The interaction among the judges, especially between Blake Shelton and Adam Levine totally rocks. These dudes are so witty and so competitive that they try to psych each other out even during the selection process. It is also very cool how they lob snarky comments at each other and no one gets offended. Blake was the one coach I was most unfamiliar with at the beginning of the show but he’s turning out to be my favorite, especially with the maverick way he picks people. Cee Lo is the cool kingpin type who is the most relaxed of the group and Christina Aguilera is the most technical in choosing vocalists for her team given her experience. I like how they justify their picks and give advice to their team members in order to develop their potentials. Each mentor is a relevant artist and truly knows how to make stars out of their amateurs. An additional strength of the show is Carson Daly, who is a pro at hosting entertainment and reality shows like this one and would give Ryan Seacrest a run for his money. This is probably what the X-Factor US is lacking, a compelling host that could charm viewers into switching. But that’s another story for another day.

The Voice is a balanced show that does not veer from its main objective of developing stars through the guidance of the mentors so aside from the contestants, the competition among the mentors is also something to watch out for. Their styles are so different in grooming their team and its really great that they have brought in advisers to help them mold these young artists into stars. Another thing of note, even when battlers are not picked by the coaches, contestants from The Voice have shown a tremendous amount of breeding and sportsmanship unlike sore losers from Idol who swear at the judges like there’s no tomorrow. This stark contrast truly makes for good television that could even serve as a good example for younger viewers. The show doesn’t have to be a circus to be great.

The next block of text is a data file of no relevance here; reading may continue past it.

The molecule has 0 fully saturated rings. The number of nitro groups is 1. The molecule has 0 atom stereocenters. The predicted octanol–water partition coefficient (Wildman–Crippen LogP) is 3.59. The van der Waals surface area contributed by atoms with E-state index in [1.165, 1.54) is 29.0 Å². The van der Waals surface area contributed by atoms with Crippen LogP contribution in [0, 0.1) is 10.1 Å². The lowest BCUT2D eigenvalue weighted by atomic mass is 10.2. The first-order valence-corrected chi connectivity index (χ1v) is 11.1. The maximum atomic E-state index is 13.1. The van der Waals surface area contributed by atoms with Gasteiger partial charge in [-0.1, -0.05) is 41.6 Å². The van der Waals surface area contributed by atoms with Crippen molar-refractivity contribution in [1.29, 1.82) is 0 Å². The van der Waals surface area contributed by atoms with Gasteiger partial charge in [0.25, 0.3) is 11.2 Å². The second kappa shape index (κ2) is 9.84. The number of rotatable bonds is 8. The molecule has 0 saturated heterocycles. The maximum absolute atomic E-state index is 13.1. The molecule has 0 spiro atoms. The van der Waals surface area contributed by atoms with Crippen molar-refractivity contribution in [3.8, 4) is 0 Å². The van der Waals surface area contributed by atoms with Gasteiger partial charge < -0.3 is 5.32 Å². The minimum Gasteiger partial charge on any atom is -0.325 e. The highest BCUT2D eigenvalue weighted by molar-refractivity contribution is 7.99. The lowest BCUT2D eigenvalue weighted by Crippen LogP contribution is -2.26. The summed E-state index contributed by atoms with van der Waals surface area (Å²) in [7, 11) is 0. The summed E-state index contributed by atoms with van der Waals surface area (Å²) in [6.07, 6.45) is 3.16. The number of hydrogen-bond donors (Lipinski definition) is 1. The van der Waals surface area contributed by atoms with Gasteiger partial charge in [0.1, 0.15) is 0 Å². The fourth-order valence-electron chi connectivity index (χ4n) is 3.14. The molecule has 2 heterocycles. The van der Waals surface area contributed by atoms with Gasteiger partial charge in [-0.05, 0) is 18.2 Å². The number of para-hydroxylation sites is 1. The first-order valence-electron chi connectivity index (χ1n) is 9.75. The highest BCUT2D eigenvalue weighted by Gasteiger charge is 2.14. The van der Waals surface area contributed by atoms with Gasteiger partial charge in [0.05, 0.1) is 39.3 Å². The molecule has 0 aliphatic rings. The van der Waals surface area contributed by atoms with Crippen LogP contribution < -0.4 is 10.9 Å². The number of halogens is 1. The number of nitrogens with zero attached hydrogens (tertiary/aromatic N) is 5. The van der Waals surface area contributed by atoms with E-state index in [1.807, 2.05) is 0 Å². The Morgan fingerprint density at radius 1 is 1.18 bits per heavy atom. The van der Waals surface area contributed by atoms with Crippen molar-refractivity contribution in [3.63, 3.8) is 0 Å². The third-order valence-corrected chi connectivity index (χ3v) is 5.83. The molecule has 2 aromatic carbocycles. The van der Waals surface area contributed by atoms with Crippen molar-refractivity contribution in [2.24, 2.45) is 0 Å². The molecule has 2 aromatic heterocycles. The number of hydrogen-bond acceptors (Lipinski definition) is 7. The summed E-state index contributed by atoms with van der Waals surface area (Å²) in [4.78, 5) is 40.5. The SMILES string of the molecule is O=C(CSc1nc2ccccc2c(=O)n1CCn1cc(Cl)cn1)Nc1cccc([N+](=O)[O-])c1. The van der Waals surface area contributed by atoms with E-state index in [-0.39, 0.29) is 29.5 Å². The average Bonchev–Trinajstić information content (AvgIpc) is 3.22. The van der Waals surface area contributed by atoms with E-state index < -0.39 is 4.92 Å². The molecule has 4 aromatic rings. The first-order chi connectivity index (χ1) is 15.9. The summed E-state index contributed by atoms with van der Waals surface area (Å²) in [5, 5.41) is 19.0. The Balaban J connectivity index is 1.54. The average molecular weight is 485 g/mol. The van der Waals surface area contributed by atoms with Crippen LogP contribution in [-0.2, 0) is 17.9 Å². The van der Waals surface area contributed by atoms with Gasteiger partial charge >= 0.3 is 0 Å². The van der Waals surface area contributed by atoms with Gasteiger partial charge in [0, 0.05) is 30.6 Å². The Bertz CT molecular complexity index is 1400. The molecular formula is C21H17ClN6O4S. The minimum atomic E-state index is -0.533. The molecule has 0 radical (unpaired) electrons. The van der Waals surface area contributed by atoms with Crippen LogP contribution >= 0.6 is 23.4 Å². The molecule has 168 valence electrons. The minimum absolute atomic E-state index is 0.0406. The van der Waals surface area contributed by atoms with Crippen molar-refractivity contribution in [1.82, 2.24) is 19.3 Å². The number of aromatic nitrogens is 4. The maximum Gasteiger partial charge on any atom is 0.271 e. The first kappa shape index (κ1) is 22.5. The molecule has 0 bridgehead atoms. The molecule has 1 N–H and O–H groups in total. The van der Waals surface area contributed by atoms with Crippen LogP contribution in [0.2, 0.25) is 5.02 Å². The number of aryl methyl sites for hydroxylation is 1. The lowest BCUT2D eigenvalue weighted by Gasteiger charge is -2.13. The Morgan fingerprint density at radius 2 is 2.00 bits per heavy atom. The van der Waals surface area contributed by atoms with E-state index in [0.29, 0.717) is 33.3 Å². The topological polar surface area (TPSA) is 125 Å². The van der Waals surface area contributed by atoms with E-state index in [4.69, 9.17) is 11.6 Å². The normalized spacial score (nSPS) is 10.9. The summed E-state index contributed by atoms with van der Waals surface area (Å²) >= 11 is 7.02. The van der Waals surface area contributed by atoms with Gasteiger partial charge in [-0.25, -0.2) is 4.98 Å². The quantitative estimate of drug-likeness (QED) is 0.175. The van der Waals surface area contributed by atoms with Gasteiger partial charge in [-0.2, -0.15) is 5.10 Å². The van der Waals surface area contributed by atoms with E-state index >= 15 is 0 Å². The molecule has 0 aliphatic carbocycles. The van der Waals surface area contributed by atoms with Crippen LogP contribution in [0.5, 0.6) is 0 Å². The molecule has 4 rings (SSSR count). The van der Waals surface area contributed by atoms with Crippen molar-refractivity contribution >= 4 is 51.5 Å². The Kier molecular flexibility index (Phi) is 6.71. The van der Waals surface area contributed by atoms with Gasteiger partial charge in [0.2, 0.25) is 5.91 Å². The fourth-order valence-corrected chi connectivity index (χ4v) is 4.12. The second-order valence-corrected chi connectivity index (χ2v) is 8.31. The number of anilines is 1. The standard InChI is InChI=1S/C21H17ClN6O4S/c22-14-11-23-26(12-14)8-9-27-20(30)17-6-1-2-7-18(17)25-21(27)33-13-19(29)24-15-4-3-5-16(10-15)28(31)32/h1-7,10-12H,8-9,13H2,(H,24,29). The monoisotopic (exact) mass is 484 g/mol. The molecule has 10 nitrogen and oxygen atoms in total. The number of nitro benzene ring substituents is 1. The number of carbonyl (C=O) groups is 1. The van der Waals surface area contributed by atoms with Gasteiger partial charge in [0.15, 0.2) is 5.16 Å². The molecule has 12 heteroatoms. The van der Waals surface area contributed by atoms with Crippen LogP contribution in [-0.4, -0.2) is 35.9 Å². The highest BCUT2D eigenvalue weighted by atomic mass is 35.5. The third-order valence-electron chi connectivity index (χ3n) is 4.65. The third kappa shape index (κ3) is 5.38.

I don’t think I’ll be dropping Idol yet because there is some life left in the show, and because I’m still rooting for some (Colton, Philip, Jessica) but as for The Voice, I’m all in. I am certifiably addicted to this show. I love it. Quality wise, in my honest opinion, The Voice is a superior show and has the potential to grab the number one spot in the ratings. It’s already on its way. Even Meatloaf says so.

Missing Simon, Loving Steven

I’ve been an avid viewer of American Idol since Season 3, when local cable operators decided to pick up the franchise in the Philippines. However, I mainly watch the show because of acerbic British judge Simon Cowell, who despite being repeatedly booed in every show, is unfazed by the crowd and delivers no hold barred critique of contestants’ performances… thus earning him the reputation as the mean judge.